The reason this chain of ownership is relevant to the status of Huesitos today is because up until 2013, the candy had been made in Ateca, a municipality located in the province of Zaragosa, Spain. However, in April 2013 Kraft Foods proposed moving the factory to Poland. This caused a predictably loud outcry among the citizens of Ateca, who started a social justice campaign agitating against the closure of a factory that had been a key thread in the local socioeconomic fabric for more than one hundred years.

Ateca protest leaflet

The agitators garnered over 16,000 signatures using the social change platform Protesters used the hashtag #AtecaEsChocolate to promote their cause on Twitter, and took to the streets to participate in more traditional forms of protest.

Ateca ProtestsWhen even handsome locally-born footballers started to get involved, it became clear that the social change campaign was getting serious.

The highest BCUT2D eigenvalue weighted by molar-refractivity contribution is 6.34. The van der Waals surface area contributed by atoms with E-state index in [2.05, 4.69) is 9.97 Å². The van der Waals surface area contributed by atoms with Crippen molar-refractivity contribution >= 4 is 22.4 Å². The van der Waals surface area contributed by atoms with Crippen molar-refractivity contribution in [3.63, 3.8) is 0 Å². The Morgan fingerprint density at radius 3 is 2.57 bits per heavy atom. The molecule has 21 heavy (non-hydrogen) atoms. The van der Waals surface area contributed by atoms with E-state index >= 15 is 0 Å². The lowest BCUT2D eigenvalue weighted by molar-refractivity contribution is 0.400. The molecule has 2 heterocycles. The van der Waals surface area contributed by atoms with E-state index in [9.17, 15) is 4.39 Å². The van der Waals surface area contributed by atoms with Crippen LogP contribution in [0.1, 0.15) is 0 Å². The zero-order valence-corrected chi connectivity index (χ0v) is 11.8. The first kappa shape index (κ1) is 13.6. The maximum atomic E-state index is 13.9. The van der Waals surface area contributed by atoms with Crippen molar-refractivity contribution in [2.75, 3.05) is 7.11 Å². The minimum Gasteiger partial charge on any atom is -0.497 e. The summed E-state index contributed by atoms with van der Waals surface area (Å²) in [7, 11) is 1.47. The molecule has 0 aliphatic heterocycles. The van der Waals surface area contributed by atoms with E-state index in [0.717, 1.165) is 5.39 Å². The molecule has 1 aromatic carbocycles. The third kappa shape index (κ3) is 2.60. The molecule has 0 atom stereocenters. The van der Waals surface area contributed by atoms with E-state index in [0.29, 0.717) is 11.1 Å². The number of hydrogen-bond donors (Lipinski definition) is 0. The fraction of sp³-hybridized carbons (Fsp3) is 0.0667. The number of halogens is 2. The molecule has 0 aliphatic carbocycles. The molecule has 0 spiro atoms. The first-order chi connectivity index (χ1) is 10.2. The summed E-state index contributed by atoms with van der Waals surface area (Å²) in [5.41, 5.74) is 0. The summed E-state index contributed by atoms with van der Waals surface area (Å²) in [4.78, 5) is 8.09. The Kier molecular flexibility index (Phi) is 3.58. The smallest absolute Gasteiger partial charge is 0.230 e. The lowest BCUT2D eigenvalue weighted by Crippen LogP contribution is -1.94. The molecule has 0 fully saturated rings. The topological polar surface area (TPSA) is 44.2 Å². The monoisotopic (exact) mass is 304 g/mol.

Ángel Lafita
In the face of all of the uproar, Mondelez abandoned their attempts to relocate the factory. Clearly deciding to wash their hands of all contumacious Zaragosan laborers, they instead sold the business to Spanish chocolatier Chocolate Valor  (if you’ve visited Spain, they’re the ones who make the massive blocks of “chocolate a la taza” that are used for churros and breakfast chocolate).

Huesitos - Valor brand

For now, things appeared to have settled down for the Huesitos brand. Instead of acting as a reminder of an era of overtly racist advertising, or a serving as a vanguard in the fight against the encroachment of monstrous corporations on local economies, Huesitos have reverted to something even more important: functioning as the sole appealing candy bar sold in the vending machines of Media Distancia trains in Andalucía.